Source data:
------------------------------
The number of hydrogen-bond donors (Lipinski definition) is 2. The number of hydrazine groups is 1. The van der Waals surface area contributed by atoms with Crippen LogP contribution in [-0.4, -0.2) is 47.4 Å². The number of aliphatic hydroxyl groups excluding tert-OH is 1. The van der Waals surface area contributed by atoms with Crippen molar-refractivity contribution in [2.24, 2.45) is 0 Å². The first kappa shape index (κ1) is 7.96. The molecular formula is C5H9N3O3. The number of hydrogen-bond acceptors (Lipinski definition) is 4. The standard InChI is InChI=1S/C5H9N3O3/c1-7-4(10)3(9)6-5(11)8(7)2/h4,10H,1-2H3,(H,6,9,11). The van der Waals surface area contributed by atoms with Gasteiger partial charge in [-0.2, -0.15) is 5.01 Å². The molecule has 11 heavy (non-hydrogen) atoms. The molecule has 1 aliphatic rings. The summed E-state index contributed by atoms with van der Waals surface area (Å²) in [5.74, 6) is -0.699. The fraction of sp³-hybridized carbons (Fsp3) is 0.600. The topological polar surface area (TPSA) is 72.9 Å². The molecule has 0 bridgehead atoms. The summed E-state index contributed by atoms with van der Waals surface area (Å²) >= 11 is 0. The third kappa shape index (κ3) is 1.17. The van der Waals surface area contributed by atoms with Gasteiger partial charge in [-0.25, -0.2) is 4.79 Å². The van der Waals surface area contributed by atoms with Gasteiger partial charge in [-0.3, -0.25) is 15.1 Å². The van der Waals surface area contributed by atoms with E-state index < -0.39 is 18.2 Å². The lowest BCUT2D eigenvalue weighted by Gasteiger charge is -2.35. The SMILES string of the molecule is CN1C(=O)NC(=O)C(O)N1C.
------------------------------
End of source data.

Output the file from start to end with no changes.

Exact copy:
The number of hydrogen-bond donors (Lipinski definition) is 2. The number of hydrazine groups is 1. The van der Waals surface area contributed by atoms with Crippen LogP contribution in [-0.4, -0.2) is 47.4 Å². The number of aliphatic hydroxyl groups excluding tert-OH is 1. The van der Waals surface area contributed by atoms with Crippen molar-refractivity contribution in [2.24, 2.45) is 0 Å². The first kappa shape index (κ1) is 7.96. The molecular formula is C5H9N3O3. The number of hydrogen-bond acceptors (Lipinski definition) is 4. The standard InChI is InChI=1S/C5H9N3O3/c1-7-4(10)3(9)6-5(11)8(7)2/h4,10H,1-2H3,(H,6,9,11). The van der Waals surface area contributed by atoms with Gasteiger partial charge in [-0.2, -0.15) is 5.01 Å². The molecule has 11 heavy (non-hydrogen) atoms. The molecule has 1 aliphatic rings. The summed E-state index contributed by atoms with van der Waals surface area (Å²) in [5.74, 6) is -0.699. The fraction of sp³-hybridized carbons (Fsp3) is 0.600. The topological polar surface area (TPSA) is 72.9 Å². The molecule has 0 bridgehead atoms. The summed E-state index contributed by atoms with van der Waals surface area (Å²) >= 11 is 0. The third kappa shape index (κ3) is 1.17. The van der Waals surface area contributed by atoms with Gasteiger partial charge in [-0.25, -0.2) is 4.79 Å². The van der Waals surface area contributed by atoms with Gasteiger partial charge in [-0.3, -0.25) is 15.1 Å². The van der Waals surface area contributed by atoms with E-state index < -0.39 is 18.2 Å². The lowest BCUT2D eigenvalue weighted by Gasteiger charge is -2.35. The SMILES string of the molecule is CN1C(=O)NC(=O)C(O)N1C.